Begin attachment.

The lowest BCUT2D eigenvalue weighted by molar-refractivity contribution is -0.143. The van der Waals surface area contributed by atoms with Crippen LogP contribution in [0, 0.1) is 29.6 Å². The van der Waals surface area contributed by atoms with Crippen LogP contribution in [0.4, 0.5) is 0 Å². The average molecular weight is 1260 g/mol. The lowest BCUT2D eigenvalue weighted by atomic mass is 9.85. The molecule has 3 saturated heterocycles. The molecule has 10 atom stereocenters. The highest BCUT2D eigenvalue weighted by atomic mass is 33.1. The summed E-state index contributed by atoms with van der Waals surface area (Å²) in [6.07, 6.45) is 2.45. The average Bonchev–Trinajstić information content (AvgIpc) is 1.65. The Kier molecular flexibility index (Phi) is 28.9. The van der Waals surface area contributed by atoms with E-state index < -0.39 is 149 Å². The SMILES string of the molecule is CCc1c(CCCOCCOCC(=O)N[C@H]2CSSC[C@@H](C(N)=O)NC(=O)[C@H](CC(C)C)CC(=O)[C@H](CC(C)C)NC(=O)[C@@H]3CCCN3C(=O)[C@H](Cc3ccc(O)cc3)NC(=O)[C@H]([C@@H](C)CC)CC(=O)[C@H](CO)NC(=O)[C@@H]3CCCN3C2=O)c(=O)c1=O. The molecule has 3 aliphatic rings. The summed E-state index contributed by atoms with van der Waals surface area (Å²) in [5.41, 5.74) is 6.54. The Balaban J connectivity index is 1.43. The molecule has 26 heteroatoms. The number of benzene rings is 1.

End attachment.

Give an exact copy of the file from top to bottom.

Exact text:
The lowest BCUT2D eigenvalue weighted by molar-refractivity contribution is -0.143. The van der Waals surface area contributed by atoms with Crippen LogP contribution in [0, 0.1) is 29.6 Å². The van der Waals surface area contributed by atoms with Crippen LogP contribution in [0.4, 0.5) is 0 Å². The average molecular weight is 1260 g/mol. The lowest BCUT2D eigenvalue weighted by atomic mass is 9.85. The molecule has 3 saturated heterocycles. The molecule has 10 atom stereocenters. The highest BCUT2D eigenvalue weighted by atomic mass is 33.1. The summed E-state index contributed by atoms with van der Waals surface area (Å²) in [6.07, 6.45) is 2.45. The average Bonchev–Trinajstić information content (AvgIpc) is 1.65. The Kier molecular flexibility index (Phi) is 28.9. The van der Waals surface area contributed by atoms with E-state index < -0.39 is 149 Å². The SMILES string of the molecule is CCc1c(CCCOCCOCC(=O)N[C@H]2CSSC[C@@H](C(N)=O)NC(=O)[C@H](CC(C)C)CC(=O)[C@H](CC(C)C)NC(=O)[C@@H]3CCCN3C(=O)[C@H](Cc3ccc(O)cc3)NC(=O)[C@H]([C@@H](C)CC)CC(=O)[C@H](CO)NC(=O)[C@@H]3CCCN3C2=O)c(=O)c1=O. The molecule has 3 aliphatic rings. The summed E-state index contributed by atoms with van der Waals surface area (Å²) in [5.41, 5.74) is 6.54. The Balaban J connectivity index is 1.43. The molecule has 26 heteroatoms. The number of benzene rings is 1.